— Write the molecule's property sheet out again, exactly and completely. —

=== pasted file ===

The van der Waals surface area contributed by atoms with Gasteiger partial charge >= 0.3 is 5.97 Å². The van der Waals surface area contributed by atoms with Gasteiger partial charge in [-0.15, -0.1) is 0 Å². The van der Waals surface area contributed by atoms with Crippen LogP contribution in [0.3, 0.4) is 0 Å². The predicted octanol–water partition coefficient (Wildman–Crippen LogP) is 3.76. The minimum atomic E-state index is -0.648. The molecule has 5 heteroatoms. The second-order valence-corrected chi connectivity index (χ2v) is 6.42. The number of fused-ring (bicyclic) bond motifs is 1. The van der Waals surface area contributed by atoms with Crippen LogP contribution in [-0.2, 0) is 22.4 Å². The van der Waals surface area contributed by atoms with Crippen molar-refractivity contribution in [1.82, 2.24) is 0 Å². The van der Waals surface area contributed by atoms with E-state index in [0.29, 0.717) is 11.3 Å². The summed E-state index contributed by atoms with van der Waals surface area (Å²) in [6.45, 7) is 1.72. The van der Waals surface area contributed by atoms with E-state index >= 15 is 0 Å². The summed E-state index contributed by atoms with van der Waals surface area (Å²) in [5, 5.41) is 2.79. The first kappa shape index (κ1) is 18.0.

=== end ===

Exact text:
The van der Waals surface area contributed by atoms with Gasteiger partial charge >= 0.3 is 5.97 Å². The van der Waals surface area contributed by atoms with Gasteiger partial charge in [-0.15, -0.1) is 0 Å². The van der Waals surface area contributed by atoms with Crippen LogP contribution in [0.3, 0.4) is 0 Å². The predicted octanol–water partition coefficient (Wildman–Crippen LogP) is 3.76. The minimum atomic E-state index is -0.648. The molecule has 5 heteroatoms. The second-order valence-corrected chi connectivity index (χ2v) is 6.42. The number of fused-ring (bicyclic) bond motifs is 1. The van der Waals surface area contributed by atoms with Crippen LogP contribution in [-0.2, 0) is 22.4 Å². The van der Waals surface area contributed by atoms with Crippen molar-refractivity contribution in [1.82, 2.24) is 0 Å². The van der Waals surface area contributed by atoms with E-state index in [0.29, 0.717) is 11.3 Å². The summed E-state index contributed by atoms with van der Waals surface area (Å²) in [6.45, 7) is 1.72. The van der Waals surface area contributed by atoms with E-state index >= 15 is 0 Å². The summed E-state index contributed by atoms with van der Waals surface area (Å²) in [5, 5.41) is 2.79. The first kappa shape index (κ1) is 18.0.